Don't do it. Using someone else's words, ideas, or work without proper citation and representing it as your own is the most serious of academic offenses. See the Code of Student Rights and Responsibilities, sections 5 and 6 in the Undergraduate Catalog. Any proven plagiarism will result in a failing grade for the assignment in question and will be reported to the Committee on Student Discipline for further action, which can include notice in the permanent record, dismissal, or expulsion.

Disabilities Resource Center

If you have any specific needs or concerns, please feel free to discuss the issue with me outside of class. Contact the Disabilities Resource Center (Robbins Hall, 852-6938) for information and auxiliary aid.

Writing Center

The Writing Center (Ekstrom Library, Room 312, 852-2173) provides drop-in assistance for planning, drafting, revising, and editing papers.


Course Schedule


This schedule is subject to change, so listen in class and check online for possible revisions.


Week 1
T, 1-13


R, 1-15

Unit 1: Consuming / Advertising

Maasik and Solomon, "Popular Signs, Or, Everything You Always Knew about American Culture (But Nobody Asked)" (1-24)

Maasik and Solomon, "Consuming Passions: The Culture of American Consumption" (47-56)

Shames, "The More Factor" (56-63)

Norton, "The Signs of Shopping" (63-70)

Informal Writing 1 Due

Week 2
T, 1-20

De Graaf, Wann, and Naylor, "The Addictive Virus" (71-6)

Goewey, "'Careful, You May Run Out of Planet': SUVs and the Exploitation of the American Myth" (112-22)

Maasik and Solomon, "Writing about Popular Culture" (25-44)

R, 1-22

Cave, "The Spam Spoils of War" (122-26)

Barber, "Jihad vs. McWorld" (126-31)

Informal Writing 2 Due

Week 3
T, 1-27

Friedman, "Revolution Is U.S." (132-41)

Marchand, "The Parable of the Democracy of Goods" (150-59)

R, 1-29

Maasik and Solomon, "Brought to You B(u)y: The Signs of Advertising" (141-50)

Solomon, "Masters of Desire: The Culture of American Advertising" (160-70)

Informal Writing 3 Due

Week 4
T, 2-3

Steinem, "Sex, Lies, and Advertising" (186-205)

Twitchell, "What We Are to Advertisers" (205-10)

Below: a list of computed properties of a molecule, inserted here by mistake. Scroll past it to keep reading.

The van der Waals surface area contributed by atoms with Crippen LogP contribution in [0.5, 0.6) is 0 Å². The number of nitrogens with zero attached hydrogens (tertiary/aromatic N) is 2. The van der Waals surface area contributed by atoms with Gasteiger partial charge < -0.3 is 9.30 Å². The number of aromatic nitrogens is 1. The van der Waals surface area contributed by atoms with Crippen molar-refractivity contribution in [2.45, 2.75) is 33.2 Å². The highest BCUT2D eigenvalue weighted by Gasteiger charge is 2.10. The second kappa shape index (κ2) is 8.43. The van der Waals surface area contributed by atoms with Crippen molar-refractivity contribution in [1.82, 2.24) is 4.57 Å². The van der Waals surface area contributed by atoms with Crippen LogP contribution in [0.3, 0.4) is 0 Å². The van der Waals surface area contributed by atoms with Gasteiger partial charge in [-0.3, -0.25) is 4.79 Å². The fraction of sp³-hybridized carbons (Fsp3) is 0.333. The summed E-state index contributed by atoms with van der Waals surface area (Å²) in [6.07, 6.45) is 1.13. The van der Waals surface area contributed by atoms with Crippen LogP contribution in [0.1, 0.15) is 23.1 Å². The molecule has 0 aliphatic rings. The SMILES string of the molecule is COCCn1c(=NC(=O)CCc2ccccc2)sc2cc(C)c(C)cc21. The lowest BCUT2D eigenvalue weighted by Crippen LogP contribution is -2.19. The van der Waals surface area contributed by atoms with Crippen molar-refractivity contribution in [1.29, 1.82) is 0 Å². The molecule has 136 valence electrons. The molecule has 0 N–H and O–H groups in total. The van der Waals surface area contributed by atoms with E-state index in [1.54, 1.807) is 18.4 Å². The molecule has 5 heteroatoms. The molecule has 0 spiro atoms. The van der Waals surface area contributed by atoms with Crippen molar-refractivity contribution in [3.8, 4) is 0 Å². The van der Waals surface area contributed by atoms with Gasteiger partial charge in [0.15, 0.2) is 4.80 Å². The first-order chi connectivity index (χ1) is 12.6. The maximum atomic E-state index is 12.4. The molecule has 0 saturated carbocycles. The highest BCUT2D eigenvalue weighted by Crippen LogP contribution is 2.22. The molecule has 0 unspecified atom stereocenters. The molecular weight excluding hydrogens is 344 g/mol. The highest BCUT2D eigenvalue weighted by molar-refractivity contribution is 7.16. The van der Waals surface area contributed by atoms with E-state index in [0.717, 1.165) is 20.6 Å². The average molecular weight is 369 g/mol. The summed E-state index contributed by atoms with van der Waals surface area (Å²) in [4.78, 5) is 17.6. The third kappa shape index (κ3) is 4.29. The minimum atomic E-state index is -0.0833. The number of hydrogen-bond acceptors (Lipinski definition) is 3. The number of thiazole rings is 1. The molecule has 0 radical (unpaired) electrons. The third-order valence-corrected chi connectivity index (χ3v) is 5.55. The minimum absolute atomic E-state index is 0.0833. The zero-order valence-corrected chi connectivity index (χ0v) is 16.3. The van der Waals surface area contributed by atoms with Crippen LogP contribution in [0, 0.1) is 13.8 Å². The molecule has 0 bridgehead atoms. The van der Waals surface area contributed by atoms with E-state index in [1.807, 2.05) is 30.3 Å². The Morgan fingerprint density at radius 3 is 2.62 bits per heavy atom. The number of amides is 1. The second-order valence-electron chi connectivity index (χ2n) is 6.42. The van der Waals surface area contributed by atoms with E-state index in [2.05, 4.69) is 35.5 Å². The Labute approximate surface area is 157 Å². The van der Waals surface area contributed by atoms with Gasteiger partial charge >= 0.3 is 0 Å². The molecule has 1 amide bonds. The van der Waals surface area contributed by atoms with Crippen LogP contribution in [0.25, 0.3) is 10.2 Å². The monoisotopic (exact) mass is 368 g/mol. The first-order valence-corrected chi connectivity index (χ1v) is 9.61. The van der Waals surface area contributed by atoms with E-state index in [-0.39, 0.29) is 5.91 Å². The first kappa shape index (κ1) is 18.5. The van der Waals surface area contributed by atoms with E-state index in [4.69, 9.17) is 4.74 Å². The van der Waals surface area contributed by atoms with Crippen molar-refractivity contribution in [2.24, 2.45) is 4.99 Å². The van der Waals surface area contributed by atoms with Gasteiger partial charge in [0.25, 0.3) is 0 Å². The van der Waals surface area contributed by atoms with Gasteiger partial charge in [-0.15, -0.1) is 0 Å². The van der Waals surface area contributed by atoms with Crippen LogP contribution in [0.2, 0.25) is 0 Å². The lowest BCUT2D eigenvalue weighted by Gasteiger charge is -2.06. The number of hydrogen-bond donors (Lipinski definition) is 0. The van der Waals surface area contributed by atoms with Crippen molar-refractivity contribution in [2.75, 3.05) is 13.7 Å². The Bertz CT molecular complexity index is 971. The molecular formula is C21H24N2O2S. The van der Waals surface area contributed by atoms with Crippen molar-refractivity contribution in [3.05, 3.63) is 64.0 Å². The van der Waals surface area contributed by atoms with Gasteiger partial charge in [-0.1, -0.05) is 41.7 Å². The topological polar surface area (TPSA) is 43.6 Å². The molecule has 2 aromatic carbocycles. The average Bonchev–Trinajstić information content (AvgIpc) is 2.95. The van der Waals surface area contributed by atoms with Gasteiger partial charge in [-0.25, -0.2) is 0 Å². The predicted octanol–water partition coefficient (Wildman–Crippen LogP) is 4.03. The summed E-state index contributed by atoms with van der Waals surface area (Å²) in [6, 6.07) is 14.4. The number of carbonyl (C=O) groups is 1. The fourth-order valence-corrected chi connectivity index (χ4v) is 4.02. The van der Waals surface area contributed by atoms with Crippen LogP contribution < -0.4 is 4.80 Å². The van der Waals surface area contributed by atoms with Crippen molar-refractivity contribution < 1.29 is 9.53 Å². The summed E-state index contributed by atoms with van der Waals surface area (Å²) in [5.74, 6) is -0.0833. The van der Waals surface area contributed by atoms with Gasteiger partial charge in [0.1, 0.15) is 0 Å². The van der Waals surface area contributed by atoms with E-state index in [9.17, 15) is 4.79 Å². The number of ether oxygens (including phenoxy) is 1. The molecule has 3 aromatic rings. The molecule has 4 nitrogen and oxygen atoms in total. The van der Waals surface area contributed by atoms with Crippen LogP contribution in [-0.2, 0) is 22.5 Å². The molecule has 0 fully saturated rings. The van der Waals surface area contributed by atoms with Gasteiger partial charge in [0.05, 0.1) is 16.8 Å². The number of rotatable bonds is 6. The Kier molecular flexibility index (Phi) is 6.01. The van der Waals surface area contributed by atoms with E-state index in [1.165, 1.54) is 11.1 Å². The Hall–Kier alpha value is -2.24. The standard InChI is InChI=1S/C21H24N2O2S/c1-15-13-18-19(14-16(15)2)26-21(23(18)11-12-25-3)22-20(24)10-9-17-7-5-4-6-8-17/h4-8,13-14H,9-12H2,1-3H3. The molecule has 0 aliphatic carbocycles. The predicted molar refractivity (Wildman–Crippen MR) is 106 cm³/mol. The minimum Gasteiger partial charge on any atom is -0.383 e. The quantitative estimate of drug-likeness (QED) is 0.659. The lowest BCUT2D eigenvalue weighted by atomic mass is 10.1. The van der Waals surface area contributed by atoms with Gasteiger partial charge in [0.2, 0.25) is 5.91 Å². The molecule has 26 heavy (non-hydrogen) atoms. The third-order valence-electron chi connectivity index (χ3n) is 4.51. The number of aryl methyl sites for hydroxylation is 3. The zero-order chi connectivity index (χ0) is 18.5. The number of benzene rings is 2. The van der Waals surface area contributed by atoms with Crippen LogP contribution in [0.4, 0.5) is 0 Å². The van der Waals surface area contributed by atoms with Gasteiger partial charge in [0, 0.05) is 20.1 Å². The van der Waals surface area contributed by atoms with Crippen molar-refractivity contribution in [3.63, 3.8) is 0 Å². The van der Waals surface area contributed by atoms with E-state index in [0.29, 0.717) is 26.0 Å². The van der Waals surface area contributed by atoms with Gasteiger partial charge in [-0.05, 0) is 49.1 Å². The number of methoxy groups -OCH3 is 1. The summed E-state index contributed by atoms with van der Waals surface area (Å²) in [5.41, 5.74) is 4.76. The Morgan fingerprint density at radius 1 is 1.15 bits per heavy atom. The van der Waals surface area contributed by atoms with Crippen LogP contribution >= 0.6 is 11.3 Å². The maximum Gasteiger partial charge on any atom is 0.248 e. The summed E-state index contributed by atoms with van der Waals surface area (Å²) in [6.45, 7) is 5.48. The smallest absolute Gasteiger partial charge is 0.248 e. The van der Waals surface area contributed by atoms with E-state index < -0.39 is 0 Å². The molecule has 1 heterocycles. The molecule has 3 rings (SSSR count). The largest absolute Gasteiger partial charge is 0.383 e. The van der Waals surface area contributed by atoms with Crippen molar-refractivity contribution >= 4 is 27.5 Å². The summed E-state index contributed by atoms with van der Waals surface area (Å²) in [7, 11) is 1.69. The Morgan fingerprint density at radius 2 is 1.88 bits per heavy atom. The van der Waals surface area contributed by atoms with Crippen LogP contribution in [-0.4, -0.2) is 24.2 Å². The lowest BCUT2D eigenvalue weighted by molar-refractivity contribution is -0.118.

R, 2-5

Calfee, "How Advertising Informs to Our Benefit" (210-17)

Lasn, "Hype" (217-23)

Paper 1 Prompt

Week 5
T, 2-10

Gladwell, "The Science of Shopping" (403-10)

McCarthy, "Brand Identity at NikeTown" (410-5)

R, 2-12

Unit 2: On the Media / Omnimedia

Douglas, "Signs of Intelligent Life on TV" (250-5)

Fazzone, "Boob Tube" (255-8)

Informal Writing #5 and #6 Sign-Up Sheet

Paper 1, Draft 1 Due

Week 6

T, 2-17

***Due to peer response group meetings, regular class will not be held this week. You are only responsible for coming to your group meeting time.

Group 1: 2:30-3:15

Group 2: 2:45-3:30

Group 3: 3:00-3:45

Paper 1 Peer Response Due

R, 2-19

Group 4: 2:30-3:15

Group 5: 2:45-3:30

Paper 1 Peer Response, continued

Week 7
T, 2-24

Davis, "The West Wing in American Culture" (238-242)

Stark, "The Oprah Winfrey Show and the Talk-Show Furor" (243-50)

Paper 1, Draft 2 Due

R, 2-26

No Class: 20th-Century Literature Conference

***I encourage you to attend a panel or two.

Week 8
T, 3-2

Research Methods (Library Day)

***meet in LIC (Room 254) of Ekstrom Library

R, 3-4

Bissell, "Nazis, Nuremberg, and Gold-Digging Women" (online)

Shales, "Resisting the False Security of TV" (285-8)

Carroll, "American Television in Europe" (288-99)

Informal Writing 4 Due

Week 9
T, 3-9

Boorstin, "From News Gathering to News Making: A Flood of Pseudo-Events" (online)

Rapping, "Local News: Reality as Soap Opera" (online)

Paper 2 Prompt

Informal Writing 5 Due

R, 3-11

Bordo, "Braveheart, Babe, and the Contemporary Body" (333-43)

Sobchack, "The Postmorbid Condition" (377-83)

Week 10
T, 3-16
No Class: Spring Break
R, 3-18
No Class: Spring Break
Week 11
T, 3-23

Unit 3: In a World . . .

film: American Psycho

R, 3-25

American Psycho, continued

Paper 2, Draft 1 Due

Week 12
T, 3-30

American Psycho discussion

Annotated Bibliography and Paper 3 Prompts

Informal Writing 6 Due

R, 4-1

***All peer groups will meet during the regular class period.

Paper 2, Peer Response Due

Week 13
T, 4-6

DeLillo, White Noise, Part I: Waves and Radition (1-106)

Informal Writing 7 Due

R, 4-8

DeLillo, White Noise, Part II: The Airborne Toxic Event (107-164)

Paper 2, Draft 2 Due

Week 14
T, 4-13

DeLillo, White Noise, Part III: Dylarama (165-326)

R, 4-15

No Class: Individual Conferences

Week 15
T, 4-20

Informal Writing 8 Due

Annotated Bibliography and Thesis in Progress Due

Roundtable of Final Research Paper Topics

R, 4-22

Roundtable of Final Research Paper Topics, concluded


Week 16
T, 4-27
No Class: Reading Day
R, 4-29
No Class: Reading Day
W, 5-5
Paper 3 Due